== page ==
# 18.7: Observations on Orbitals and Orbital Energies

## The Meaning of Orbital Energies

The physical content of the Hartree-Fock orbital energies can be seen by observing that $$\hat{F} \phi = \epsilon_i\phi_i$$ implies that $$\epsilon_i$$ can be written as:

$\epsilon_i = \langle \phi_i \big| \hat{F} \big| \phi_i \rangle = \langle \phi_i \big| h \big| \phi_i \rangle + \sum\limits_{\text{j(occupied)}}\langle \phi_i \big| J_j - K_j \big| \phi_i \rangle = \langle \phi_i \big| h \big| \phi_i \rangle + \sum\limits_{\text{j(occupied)}}\left[ \textbf{J}_{i,j} - \textbf{K}_{i,j} \right].$

In this form, it is clear that $$\epsilon_i$$ is equal to the average value of the kinetic energy plus Coulombic attraction to the nuclei for an electron in $$\phi_i$$ plus the sum over all of the spin-orbitals occupied in $$\Psi$$ of coulomb minus exchange interactions between $$\phi_i$$ and these occupied spin-orbitals.

• If $$\phi_i$$ itself is an occupied spin-orbital, the term [$$\textbf{J}_{i,i} - \text{K}_{i,i}$$] disappears and the latter sum represents the coulomb minus exchange interaction of $$\phi_i$$ with all of the N-1 other occupied spin-orbitals.
• If $$\phi_i$$ is a virtual spin-orbital, this cancellation does not occur, and one obtains the coulomb minus exchange interaction of $$\phi_i$$ with all N of the occupied spin-orbitals.

In this sense, the orbital energies for occupied orbitals pertain to interactions which are appropriate to a total of N electrons, while the orbital energies of virtual orbitals pertain to a system with N+1 electrons. It is this fact that makes SCF virtual orbitals not optimal (in fact, not usually very good) for use in subsequent correlation calculations where, for instance, they are used, in combination with the occupied orbitals, to form polarized orbital pairs as discussed in Chapter 12. To correlate a pair of electrons that occupy a valence orbital requires double excitations into a virtual orbital that is not too dislike in size. Although the virtual SCF orbitals themselves suffer these drawbacks, the space they span can indeed be used for treating electron correlation. To do so, it is useful to recombine (in a unitary manner to preserve orthonormality) the virtual orbitals to 'focus' the correlating power into as few orbitals as possible so that the multiconfigurational wavefunction can be formed with as few CSFs as possible. Techniques for effecting such reoptimization or improvement of the virtual orbitals are treated later in this text.

## Koopmans' Theorem

Further insight into the meaning of the energies of occupied and virtual orbitals can be gained by considering the following model of the vertical (i.e., at fixed molecular geometry) detachment or attachment of an electron to the original N-electron molecule:

1. In this model, both the parent molecule and the species generated by adding or removing an electron are treated at the single-determinant level.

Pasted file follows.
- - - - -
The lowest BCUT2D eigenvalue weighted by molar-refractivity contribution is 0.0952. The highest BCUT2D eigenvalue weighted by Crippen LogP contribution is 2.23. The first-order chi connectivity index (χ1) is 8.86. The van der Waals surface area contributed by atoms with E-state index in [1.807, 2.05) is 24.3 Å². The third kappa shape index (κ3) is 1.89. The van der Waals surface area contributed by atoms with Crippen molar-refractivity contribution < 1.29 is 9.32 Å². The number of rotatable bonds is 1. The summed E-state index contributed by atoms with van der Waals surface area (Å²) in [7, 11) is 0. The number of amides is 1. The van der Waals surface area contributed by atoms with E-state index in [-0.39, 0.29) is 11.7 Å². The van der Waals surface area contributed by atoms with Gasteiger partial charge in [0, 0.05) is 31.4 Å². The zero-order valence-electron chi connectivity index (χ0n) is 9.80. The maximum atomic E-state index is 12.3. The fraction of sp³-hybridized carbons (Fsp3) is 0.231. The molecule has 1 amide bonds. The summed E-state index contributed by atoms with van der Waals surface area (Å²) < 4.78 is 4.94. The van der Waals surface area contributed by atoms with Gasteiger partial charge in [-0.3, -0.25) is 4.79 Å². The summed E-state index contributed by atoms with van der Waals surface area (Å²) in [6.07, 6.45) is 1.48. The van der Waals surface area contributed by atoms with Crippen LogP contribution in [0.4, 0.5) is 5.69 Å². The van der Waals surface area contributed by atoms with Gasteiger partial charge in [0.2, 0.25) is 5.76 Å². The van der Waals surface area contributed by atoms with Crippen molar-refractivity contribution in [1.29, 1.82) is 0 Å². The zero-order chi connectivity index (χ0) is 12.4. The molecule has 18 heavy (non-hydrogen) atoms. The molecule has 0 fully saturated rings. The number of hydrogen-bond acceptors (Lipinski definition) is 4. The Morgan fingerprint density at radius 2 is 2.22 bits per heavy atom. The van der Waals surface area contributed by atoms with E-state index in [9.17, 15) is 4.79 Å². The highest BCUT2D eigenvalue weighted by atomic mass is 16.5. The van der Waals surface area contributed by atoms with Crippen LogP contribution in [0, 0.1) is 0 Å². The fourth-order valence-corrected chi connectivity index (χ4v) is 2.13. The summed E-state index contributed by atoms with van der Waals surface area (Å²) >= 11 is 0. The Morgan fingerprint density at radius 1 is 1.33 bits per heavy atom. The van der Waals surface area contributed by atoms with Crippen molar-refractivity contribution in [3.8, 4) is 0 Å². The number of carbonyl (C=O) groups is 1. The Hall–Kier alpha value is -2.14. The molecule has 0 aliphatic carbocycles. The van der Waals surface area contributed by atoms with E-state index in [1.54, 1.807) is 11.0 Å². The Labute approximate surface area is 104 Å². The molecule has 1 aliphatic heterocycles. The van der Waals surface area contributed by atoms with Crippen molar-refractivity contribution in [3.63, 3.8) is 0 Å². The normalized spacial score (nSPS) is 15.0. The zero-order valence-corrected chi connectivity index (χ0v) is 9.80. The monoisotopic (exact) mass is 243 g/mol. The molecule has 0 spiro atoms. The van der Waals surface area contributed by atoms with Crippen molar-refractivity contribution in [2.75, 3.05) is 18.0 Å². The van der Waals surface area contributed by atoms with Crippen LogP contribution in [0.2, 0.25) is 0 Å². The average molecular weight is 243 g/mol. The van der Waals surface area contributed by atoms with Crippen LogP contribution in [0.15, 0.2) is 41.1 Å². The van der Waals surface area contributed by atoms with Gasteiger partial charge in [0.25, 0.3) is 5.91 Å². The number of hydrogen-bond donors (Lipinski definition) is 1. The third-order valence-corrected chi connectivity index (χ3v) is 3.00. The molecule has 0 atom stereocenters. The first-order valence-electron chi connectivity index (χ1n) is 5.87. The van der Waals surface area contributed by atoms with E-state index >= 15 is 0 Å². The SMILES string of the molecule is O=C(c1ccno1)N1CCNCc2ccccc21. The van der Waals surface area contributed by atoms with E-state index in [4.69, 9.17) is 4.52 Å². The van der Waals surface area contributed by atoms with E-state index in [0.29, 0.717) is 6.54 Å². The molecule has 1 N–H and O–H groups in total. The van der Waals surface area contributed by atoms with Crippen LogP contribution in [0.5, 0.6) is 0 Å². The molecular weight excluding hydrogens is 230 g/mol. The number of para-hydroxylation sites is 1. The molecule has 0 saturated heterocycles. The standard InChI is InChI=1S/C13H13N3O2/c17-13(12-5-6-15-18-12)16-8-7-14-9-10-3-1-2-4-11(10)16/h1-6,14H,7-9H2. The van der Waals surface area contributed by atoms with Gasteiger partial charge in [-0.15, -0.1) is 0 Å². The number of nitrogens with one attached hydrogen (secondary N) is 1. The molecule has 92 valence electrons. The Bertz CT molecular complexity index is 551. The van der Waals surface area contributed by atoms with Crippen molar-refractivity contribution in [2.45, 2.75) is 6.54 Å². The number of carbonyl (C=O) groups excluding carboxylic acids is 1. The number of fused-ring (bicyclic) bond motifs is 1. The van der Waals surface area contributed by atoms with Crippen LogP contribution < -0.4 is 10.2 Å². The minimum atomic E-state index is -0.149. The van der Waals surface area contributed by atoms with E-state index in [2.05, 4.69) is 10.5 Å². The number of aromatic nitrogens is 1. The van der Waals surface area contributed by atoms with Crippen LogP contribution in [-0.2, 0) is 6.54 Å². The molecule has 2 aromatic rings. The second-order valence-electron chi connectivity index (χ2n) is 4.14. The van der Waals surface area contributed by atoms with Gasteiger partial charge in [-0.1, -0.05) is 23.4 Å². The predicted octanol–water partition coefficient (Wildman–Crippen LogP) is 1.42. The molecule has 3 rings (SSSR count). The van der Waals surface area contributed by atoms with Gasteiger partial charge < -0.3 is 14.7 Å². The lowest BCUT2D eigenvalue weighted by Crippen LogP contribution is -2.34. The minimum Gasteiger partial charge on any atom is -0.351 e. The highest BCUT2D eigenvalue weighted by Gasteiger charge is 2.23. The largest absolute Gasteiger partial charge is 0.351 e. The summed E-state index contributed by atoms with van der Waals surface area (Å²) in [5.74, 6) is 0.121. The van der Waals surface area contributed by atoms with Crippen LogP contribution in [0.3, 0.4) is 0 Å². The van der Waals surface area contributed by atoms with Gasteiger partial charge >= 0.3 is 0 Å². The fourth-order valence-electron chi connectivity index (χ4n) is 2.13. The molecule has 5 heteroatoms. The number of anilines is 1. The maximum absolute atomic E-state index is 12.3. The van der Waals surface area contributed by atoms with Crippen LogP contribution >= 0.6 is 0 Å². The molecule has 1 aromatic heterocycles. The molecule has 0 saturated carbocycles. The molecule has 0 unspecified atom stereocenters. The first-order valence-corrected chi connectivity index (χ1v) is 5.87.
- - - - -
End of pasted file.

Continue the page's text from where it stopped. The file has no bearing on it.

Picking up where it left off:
2. In this model, the Hartree-Fock orbitals of the parent molecule are used to describe both the parent and the species generated by electron addition or removal. It is said that such a model neglects 'orbital relaxation' which would accompany the electron addition or removal (i.e., the reoptimization of the spin-orbitals to allow them to become appropriate to the daughter species).

Within this simplified model, the energy difference between the daughter and the parent species can be written as follows ($$\phi_k$$ represents the particular spin-orbital that is added or removed):

1. For electron detachment:

$E^{N-1} - E^N = \langle \big| \phi_1\phi_2 ... \phi_{k-1} ... \phi_N \big| \text{H} \big| \phi_1\phi_2 ... \phi_{k-1} ... \phi_N \big| \rangle - \langle \big| \phi_1 \phi_2 ... \phi_{k-1}\phi_k ...\phi_N \big| \text{H} \big| \phi_1 \phi_2 ... \phi_{k-1}\phi_k ... \phi_N \big|$ $= -\langle \phi_k \big| h \big| \phi_k \rangle - \sum\limits_{j=(1,k-1,k+1,N)}[J_{k,j} - K_{k,j}] = - \epsilon_k ;$
2. For electron attachment:
$E^N - E^{N+1} = \langle \big| \phi_1\phi_2 ... \phi_N \big| \text{H} \big| \phi_1\phi_2 ... \phi_N \big| \rangle - \langle \big| \phi_1 \phi_2 ... \phi_N \phi_k ...\phi_N \big| \text{H} \big| \phi_1 \phi_2 ... \phi_N \phi_k \big| \rangle$ $= -\langle \phi_k \big| h \big| \phi_k \rangle - \sum\limits_{j=(1,N)}[J_{k,j} - K_{k,j}] = - \epsilon_k ;$

So, within the limitations of the single-determinant, frozen-orbital model set forth, the ionization potentials (IPs) and electron affinities (EAs) are given as the negative of the occupied and virtual spin-orbital energies, respectively. This statement is referred to as Koopmans' theorem (T. Koopmans, Physica 1, 104 (1933)); it is used extensively in quantum chemical calculations as a means for estimating IPs and EAs and often yields results that are at least qualitatively correct (i.e., ± 0.5 eV).

Koopmans' theorem argues that the ionization potentials and electron affinities are given as the negative of the occupied and virtual spin-orbital energies, respectively.